What's the Big Idea?
It may sound like science fiction, but some of us may soon be manufacturing products right in our very own homes. "Think about collectibles, customized gifts, interior decorating elements, customized headphones or earphones for cellular devices. Think about lighting fixtures—you might want to start a design shop," says Abe Reichental, CEO of 3D Systems. "The limit is really only your imagination."
From Invisalign braces for straightening your teeth to the bodies of two-passenger hybrid vehicles, additive manufacturing processes such as stereolithography and selective laser sintering are already being used by manufacturers to create high-end retail-quality parts and products. As these rapid prototyping technologies become more affordable and accessible, Reichental predicts that they may be a solution for bringing manufacturing jobs back to the United States.
Invented in 1986 by 3D Systems co-founder Chuck Hull, stereolithography in its simplest form uses a computer-controlled UV laser to form a complete three-dimensional object out of a vat of liquid UV-curable photopolymer resin. A stereolithography machine "prints" a three-dimensional computer file by directing its laser over the liquid photopolymer, one thin layer at a time. Exposure to the laser solidifies the pattern traced on the resin. Once a cross-section of the object is exposed, the machine lowers the hardened layer and a resin-filled blade sweeps across the cross-section, re-coating it with fresh layer of liquid. On this new liquid surface, a new layer pattern is traced, adhering to the previous layer. The final result is a complete three-dimensional object precisely resembling the original computer file.
Watch the demo video below from Shapeways to get a sense of how an additive manufacturing process works.*
What's the Significance?
Though stereolithography was originally invented to expedite the prototyping process (allowing engineers to quickly print and examine their designs), analogous manufacturing processes have since been created to produce durable, end-user products out of nylon, high-grade plastics, composites, and even metals like stainless steel and aluminum. This has allowed 3D Systems and their competitors to implement three-dimensional printing technology to create parts for everything from the U.S. Navy's F-18 fighter jet to customized fittings for Rolls Royce cars.
"The limiting factor today is not the cost of systems and materials. It's not the performance of the end products. It's a lack of content," says Reichental. "We are actively seeking ways to reduce the level of expertise that's required to design for our machines. We're also actively looking for ways to create exchanges and platforms for design so that we can really empower entrepreneurs to partake in this digital manufacturing revolution."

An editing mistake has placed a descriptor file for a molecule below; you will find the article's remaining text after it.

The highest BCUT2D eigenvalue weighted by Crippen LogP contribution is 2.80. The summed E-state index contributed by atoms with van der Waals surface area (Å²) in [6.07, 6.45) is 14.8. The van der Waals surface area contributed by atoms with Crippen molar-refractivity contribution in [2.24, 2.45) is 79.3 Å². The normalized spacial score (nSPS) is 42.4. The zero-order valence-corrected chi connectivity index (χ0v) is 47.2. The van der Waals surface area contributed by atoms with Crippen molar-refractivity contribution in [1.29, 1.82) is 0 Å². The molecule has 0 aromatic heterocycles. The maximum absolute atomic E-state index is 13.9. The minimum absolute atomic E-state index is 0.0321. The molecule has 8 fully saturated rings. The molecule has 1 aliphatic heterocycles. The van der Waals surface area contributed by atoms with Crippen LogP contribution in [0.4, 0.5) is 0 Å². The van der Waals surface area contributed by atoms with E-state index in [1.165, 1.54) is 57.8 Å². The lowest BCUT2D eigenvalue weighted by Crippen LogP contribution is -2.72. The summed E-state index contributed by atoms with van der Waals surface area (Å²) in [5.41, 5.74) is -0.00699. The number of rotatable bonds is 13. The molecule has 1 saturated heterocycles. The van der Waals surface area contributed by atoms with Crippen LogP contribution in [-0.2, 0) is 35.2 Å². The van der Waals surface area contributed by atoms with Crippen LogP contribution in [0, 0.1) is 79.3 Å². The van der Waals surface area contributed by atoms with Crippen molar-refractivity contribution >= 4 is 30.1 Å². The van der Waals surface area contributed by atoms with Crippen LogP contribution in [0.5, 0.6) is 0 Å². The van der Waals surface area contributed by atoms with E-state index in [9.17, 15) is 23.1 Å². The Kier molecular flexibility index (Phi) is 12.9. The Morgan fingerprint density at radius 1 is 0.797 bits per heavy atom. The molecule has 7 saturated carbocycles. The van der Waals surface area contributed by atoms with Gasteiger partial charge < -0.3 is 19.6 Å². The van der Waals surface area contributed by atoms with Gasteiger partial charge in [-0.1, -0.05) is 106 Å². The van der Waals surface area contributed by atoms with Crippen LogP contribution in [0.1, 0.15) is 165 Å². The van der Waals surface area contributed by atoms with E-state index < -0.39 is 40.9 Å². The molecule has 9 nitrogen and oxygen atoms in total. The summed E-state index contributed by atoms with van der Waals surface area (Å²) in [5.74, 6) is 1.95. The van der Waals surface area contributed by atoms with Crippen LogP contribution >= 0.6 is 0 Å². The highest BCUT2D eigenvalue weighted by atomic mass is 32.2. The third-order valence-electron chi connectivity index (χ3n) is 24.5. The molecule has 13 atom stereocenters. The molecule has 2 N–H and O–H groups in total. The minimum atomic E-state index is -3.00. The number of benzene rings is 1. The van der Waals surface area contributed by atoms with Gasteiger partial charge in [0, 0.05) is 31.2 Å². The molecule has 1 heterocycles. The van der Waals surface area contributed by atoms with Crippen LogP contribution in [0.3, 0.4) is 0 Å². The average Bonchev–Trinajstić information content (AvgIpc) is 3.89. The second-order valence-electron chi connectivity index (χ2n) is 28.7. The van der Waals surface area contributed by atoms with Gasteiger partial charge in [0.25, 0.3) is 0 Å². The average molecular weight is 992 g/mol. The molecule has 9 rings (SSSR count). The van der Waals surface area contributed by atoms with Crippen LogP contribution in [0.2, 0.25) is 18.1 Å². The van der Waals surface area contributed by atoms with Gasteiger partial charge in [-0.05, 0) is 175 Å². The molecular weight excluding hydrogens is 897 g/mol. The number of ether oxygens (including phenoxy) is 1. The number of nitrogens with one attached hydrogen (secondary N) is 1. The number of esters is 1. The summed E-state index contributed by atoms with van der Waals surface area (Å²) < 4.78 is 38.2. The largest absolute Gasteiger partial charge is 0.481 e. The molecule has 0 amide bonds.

At the moment, a consumer can buy a desktop three-dimensional printer similar to the desktop 3D printer pictured above for about $1,000. These are often used by schools to design and print objects for educational projects. A higher-end professional-grade machine can cost over $60,000, and enables a consumer to produce retail-quality products like customized jewelry, hearing aids, lighting fixtures and customized doorknobs. Production materials can cost anywhere from two to eight dollars per a cubic inch. "Think about action figures—people could actually print their Second Life characters," says Cathy Lewis, Vice President of Global Marketing at 3D Systems. "Think about when you're at home and you lose the pieces to a puzzle or a board game. In the future you'll just be able to make replacements."
Given new technologies like Google Goggles, a service which enables smart phone users to search the Web using the cameras on their mobile devices, it isn't a stretch to consider a world in which design software allows people to snap a picture of an object and then use it to recreate it using an additive manufacturing process.
"Let's allow people to access and capture 3D data through cameras instead of trying to create it from scratch," says Reichental. "Our vision is that we would act as a catalyst to democratize access to these tools and accelerate the use of these tools." Copyright issues aside, one can only imagine the kind of possibilities the further improvement of rapid prototyping technology will present in the future.
The Impact on Labor Markets
Reichental predicts the cost of outsourced labor in emerging markets like China and India will continue to rise along with the growth of their middle classes. According to the U.S. Bureau of Labor Statistics, both employment and compensation costs in China increased rapidly from 2002 to 2006. Employment in China increased by more than ten percent in just four years, while compensation costs increased more than 40 percent. "We believe this is an opportunity for recreating a reverse flow, bringing manufacturing activities and jobs back to the United States," says Reichental.
It may seem a far-fetched to predict that thousands of entrepreneurs across America will install professional-grade rapid prototyping machines in their garages and begin manufacturing custom-made products. But if the costs of rapid prototyping technology continue to decline, it's hard to see why future generations will have to go to the store to buy anything made of solid plastic or metal. Why buy cutlery and plastic cups if you could just download the design and make it yourself? Plastic water bottles, shower curtains, simple toys, Tupperware, and all types of kitsch. The list goes on.
— Shapeways implements 3D printing technology to manufacture and sell mass customized products online.*
— You can buy a 3D printer that makes "almost anything" up to 4"x4"x6" from MakerBot.